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When Excel won't accomodate

I have lots to say. But when I am in an Excel spreadsheet, the cell into which I am typing my thoughts does not readily accommodate all that I have to share.

If I begin typing in cell A1, the text can easily overflow its borders, overlapping cells B1, C1, and more. But Excel doesn’t actually consume those other cells when I type. All my text is still effectively a part of cell A1, but it is just “sitting large” on my worksheet. As soon as I select B1, for example, and begin to type, my lengthy prose stored in cell A1 slips behind the new content of cell B1. This can be very frustrating.

So, I have learned a few of Excel’s features that help me deal with text.

One option is to change the format of the cell that contains my text. In my example, if I select cell A1, then choose “Format” from the menu options at the top of my screen, then select “Cells…” from the drop-down list, a “Format Cells” window will display in the middle of the screen. After selecting the tab labeled “Alignment,” there are three Text Control options displayed in the middle of the window. 

The first option is to “Wrap Text.” By checking this box, all of the text I began in cell A1 will now wrap to the width of the cell, pushing the row height to accommodate all the text. If I resize the cell, the wrapped text will adjust to the new size.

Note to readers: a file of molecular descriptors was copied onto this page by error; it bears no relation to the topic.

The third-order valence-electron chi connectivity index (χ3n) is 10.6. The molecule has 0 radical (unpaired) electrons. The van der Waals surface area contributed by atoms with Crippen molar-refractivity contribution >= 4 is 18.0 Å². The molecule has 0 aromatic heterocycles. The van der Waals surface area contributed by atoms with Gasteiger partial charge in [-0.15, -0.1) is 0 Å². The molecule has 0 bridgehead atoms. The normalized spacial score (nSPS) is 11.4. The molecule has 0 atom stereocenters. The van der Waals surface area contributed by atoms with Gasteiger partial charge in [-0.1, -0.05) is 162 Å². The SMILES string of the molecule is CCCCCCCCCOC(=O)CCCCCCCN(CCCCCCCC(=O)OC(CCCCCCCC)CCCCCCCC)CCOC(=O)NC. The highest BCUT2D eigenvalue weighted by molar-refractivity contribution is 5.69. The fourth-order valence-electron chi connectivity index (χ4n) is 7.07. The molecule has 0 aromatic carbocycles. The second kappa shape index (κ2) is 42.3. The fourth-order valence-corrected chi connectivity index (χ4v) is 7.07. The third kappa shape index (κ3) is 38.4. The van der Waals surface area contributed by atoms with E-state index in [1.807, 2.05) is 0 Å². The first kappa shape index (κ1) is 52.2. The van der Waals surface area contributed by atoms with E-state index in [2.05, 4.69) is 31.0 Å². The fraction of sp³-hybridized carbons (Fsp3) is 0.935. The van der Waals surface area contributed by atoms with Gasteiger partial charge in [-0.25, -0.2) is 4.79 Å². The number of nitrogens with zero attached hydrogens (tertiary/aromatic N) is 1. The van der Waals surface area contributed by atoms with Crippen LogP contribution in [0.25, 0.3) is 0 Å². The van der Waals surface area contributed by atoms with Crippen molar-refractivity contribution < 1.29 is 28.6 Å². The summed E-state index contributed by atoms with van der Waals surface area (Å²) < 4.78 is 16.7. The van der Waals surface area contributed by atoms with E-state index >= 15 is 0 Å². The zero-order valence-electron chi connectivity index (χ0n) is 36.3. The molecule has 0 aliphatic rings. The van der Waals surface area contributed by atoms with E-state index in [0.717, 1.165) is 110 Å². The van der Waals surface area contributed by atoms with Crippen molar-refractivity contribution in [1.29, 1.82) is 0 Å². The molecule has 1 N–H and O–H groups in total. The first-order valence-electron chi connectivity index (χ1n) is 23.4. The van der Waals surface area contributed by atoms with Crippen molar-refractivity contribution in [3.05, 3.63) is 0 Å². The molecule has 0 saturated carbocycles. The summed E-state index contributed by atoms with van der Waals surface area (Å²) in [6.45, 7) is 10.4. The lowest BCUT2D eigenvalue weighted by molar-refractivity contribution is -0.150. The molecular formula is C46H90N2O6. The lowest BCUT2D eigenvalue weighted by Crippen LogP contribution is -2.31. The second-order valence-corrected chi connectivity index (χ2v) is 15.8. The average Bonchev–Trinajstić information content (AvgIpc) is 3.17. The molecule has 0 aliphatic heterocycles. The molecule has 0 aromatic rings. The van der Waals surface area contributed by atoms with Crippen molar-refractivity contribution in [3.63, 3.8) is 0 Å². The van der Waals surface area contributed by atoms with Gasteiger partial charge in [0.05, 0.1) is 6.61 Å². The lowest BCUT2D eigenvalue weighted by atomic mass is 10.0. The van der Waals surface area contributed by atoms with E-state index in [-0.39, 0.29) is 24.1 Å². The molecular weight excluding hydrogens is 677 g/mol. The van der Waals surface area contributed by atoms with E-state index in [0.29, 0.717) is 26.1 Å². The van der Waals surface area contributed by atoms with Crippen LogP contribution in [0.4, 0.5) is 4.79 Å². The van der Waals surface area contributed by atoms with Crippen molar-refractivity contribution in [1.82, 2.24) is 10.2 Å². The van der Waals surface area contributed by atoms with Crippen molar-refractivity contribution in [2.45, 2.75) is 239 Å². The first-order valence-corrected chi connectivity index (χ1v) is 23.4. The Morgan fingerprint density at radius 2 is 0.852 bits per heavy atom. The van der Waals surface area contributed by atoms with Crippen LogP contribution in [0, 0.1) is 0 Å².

The second option is “Shrink to Fit.” By checking this box, Excel will adjust the font size of the text small enough to fit the entire string within the width of the cell. This can result in some pretty fine print, so you might want to reserve this option for less long-winded dissertations. The larger I resize the cell width, the larger the text becomes, and vice-versa.

The last option is “Merge Cells.” This is one of my favorite options, and one I use quite frequently. I typically reserve this option for when I am in need of placing a descriptive label across a number of columns. 

Given the example I have used here, if I wanted to use this option, I would start by selecting cells A1, B1, plus C1. Then I would choose, Format, Cells, Alignment tab, then click the box next to the Merge Cells option. This effectively combines all three cells together into one large cell in order to accommodate the string of text started in cell A1. The merged cells now become known simply as A1 (B1 and C1 having been consumed in the merge). 

It is such a useful tool, and so commonly used, that there is a shortcut button at the top of the screen on the Format toolbar. The button is just to the left of the dollar sign, and has a small letter “a” in the center of the button. This shortcut not only merges selected cells together, but also centers the text in the middle of the new merged range. If you make a mistake, just click on the shortcut button once again to return the cells to their un-merged state.

If you find yourself in need of including long-winded strings of text in your spreadsheets, I have some additional thoughts. Next time, I will explore text boxes and comments.

As always, if you have any comments or questions, email me at melody(at)netw.com

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Author info

Melody Martz

Tagged as:

computers, software, Microsoft Excel

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